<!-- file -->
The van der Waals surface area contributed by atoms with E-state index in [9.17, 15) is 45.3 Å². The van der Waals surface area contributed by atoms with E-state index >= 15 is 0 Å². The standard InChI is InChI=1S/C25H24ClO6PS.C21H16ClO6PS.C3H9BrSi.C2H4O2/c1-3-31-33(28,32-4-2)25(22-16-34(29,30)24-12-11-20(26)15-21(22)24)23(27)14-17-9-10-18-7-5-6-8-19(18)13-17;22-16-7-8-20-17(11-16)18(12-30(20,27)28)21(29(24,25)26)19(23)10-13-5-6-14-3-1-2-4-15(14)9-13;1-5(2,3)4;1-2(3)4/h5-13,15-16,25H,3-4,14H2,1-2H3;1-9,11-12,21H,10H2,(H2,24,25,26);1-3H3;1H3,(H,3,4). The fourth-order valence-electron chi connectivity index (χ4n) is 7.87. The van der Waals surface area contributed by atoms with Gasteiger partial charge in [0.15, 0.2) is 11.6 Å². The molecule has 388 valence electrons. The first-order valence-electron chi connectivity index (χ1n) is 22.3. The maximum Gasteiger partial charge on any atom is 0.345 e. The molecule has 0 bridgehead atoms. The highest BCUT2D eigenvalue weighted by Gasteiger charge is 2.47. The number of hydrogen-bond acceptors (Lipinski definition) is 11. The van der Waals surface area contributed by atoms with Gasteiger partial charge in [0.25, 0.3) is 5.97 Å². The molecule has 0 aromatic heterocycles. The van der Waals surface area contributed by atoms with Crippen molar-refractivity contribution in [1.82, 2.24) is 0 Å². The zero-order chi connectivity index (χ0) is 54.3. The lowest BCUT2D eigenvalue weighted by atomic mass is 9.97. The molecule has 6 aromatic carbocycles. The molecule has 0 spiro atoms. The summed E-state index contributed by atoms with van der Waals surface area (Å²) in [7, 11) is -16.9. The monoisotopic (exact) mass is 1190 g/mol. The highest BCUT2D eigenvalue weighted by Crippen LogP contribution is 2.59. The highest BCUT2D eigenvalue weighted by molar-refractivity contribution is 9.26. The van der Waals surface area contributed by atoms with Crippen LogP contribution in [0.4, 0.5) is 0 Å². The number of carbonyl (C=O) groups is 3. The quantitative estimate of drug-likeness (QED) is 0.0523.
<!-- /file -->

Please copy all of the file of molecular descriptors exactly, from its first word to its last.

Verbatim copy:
The van der Waals surface area contributed by atoms with E-state index in [9.17, 15) is 45.3 Å². The van der Waals surface area contributed by atoms with E-state index >= 15 is 0 Å². The standard InChI is InChI=1S/C25H24ClO6PS.C21H16ClO6PS.C3H9BrSi.C2H4O2/c1-3-31-33(28,32-4-2)25(22-16-34(29,30)24-12-11-20(26)15-21(22)24)23(27)14-17-9-10-18-7-5-6-8-19(18)13-17;22-16-7-8-20-17(11-16)18(12-30(20,27)28)21(29(24,25)26)19(23)10-13-5-6-14-3-1-2-4-15(14)9-13;1-5(2,3)4;1-2(3)4/h5-13,15-16,25H,3-4,14H2,1-2H3;1-9,11-12,21H,10H2,(H2,24,25,26);1-3H3;1H3,(H,3,4). The fourth-order valence-electron chi connectivity index (χ4n) is 7.87. The van der Waals surface area contributed by atoms with Gasteiger partial charge in [0.15, 0.2) is 11.6 Å². The molecule has 388 valence electrons. The first-order valence-electron chi connectivity index (χ1n) is 22.3. The maximum Gasteiger partial charge on any atom is 0.345 e. The molecule has 0 bridgehead atoms. The highest BCUT2D eigenvalue weighted by Gasteiger charge is 2.47. The number of hydrogen-bond acceptors (Lipinski definition) is 11. The van der Waals surface area contributed by atoms with Gasteiger partial charge in [0.25, 0.3) is 5.97 Å². The molecule has 0 aromatic heterocycles. The van der Waals surface area contributed by atoms with Crippen molar-refractivity contribution in [1.82, 2.24) is 0 Å². The zero-order chi connectivity index (χ0) is 54.3. The lowest BCUT2D eigenvalue weighted by atomic mass is 9.97. The molecule has 6 aromatic carbocycles. The molecule has 0 spiro atoms. The summed E-state index contributed by atoms with van der Waals surface area (Å²) in [7, 11) is -16.9. The monoisotopic (exact) mass is 1190 g/mol. The highest BCUT2D eigenvalue weighted by Crippen LogP contribution is 2.59. The highest BCUT2D eigenvalue weighted by molar-refractivity contribution is 9.26. The van der Waals surface area contributed by atoms with Crippen LogP contribution in [0.4, 0.5) is 0 Å². The number of carbonyl (C=O) groups is 3. The quantitative estimate of drug-likeness (QED) is 0.0523.